MPs have voted to reject the inclusion of animal sentience into the EU Withdrawal Bill.

The vote came after Green MP Caroline Lucas submitted an amendment clause (NC30) into the Brexit Bill, which would have transferred the EU Protocol on animal sentience, or respect and care, set out in Article 13 of Title II of the Lisbon Treaty into UK law. The amendment was supported by Labour MPs.

Currently the majority of animal welfare legislation in the UK comes from the EU, however, the New Clause was rejected with an 18 majority for the Government: 313 against, 295 in favour.

Environment Secretary Michael Gove was last month accused of dumping a 'cast-iron guarantee' that animals would still be regarded as 'sentient' in post-Brexit Britain.

The Government said during the debate before the vote that this clause is covered by the Animal Welfare Act 2006, a claim disputed by the RSPCA.

"It's shocking that MPs have given the thumbs down to incorporating animal sentience into post-Brexit UK law," RSPCA head of public affairs David Bowles told Farming UK.

He said that it was only domestic animals covered by the 2006 Act, and it does not cover sentience.

"In the EU, we know that the recognition of animals as sentient beings has been effective in improving animal welfare across the region," he said.

"If the UK is to achieve the Environment Secretary's objective of achieving the highest possible animal welfare post-Brexit, it must do the same."

Following the decision, Caroline Lucas, MP for Brighton Pavilion, said: "The decision by the Government to vote down my amendment on animal sentience really was disappointing. This change would have guaranteed animals don't become collateral damage in the Brexit negotiations - and it's a real shame it was rejected.

"I know animal lovers will be concerned by this setback, but there's still a chance the House of Lords can change the bill - and enshrine animal sentience into British law."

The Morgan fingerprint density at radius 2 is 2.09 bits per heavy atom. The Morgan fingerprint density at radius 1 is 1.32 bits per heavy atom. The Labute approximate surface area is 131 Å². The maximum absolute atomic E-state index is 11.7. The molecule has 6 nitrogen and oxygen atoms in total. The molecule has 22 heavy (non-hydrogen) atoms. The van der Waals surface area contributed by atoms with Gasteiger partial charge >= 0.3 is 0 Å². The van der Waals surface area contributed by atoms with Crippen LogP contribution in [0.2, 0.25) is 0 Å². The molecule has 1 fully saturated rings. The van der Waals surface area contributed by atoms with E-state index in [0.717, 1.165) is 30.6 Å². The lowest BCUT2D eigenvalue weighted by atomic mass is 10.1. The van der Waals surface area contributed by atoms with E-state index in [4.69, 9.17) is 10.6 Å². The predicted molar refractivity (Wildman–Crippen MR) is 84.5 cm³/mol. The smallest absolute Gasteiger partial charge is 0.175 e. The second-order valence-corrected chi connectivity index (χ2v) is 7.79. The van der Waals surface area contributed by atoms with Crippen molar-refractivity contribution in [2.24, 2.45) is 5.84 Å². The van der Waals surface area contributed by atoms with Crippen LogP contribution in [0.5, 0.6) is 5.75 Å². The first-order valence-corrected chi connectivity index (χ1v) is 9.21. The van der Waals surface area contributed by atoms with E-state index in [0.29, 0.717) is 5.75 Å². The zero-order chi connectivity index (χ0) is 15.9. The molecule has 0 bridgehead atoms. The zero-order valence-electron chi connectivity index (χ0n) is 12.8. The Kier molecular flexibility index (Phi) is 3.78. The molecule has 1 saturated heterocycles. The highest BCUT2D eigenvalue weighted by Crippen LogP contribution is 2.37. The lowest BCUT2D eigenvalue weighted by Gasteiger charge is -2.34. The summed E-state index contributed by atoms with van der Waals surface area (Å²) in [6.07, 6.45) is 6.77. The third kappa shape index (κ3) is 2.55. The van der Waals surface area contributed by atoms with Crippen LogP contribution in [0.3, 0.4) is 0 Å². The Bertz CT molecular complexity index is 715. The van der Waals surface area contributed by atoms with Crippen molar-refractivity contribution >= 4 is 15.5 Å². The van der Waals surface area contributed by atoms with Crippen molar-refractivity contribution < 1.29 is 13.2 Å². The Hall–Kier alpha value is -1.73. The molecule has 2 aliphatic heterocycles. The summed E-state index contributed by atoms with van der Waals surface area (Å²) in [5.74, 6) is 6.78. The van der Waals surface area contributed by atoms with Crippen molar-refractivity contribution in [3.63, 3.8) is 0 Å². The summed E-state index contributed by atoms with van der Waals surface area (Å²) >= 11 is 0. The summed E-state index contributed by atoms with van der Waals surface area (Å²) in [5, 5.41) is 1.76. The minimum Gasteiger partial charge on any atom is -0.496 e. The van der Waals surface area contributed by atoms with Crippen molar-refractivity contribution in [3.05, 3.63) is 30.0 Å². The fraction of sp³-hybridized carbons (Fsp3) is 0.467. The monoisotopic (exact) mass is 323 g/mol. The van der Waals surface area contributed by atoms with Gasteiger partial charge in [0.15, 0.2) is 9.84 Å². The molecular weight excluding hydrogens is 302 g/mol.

British Veterinary Association Senior Vice President Gudrun Ravetz added: "It is extremely concerning that a marginal majority of MPs have voted-down this seminal clause. Enshrining animal sentience in UK law would have acknowledged that we consider animals as being capable of feelings such as pain and contentment and, so, deserving of consideration and respect. It is a founding principle of animal welfare science, and for the way that we should treat all animals.

"As an animal welfare-led profession, BVA has been calling on government to at least maintain current standards of animal health and welfare and public health. Yet actions speak louder than words, and this action undermines the Government's previous promises that the UK will continue to be known for our high standards of animal health and welfare post-Brexit.

"There is now an urgent need for clarity from Government on how the provisions in Article 13 will be enshrined in UK law to ensure we do not fall short of the high standards we expect as a nation of animal lovers."

Featured Image Credit: PA Images

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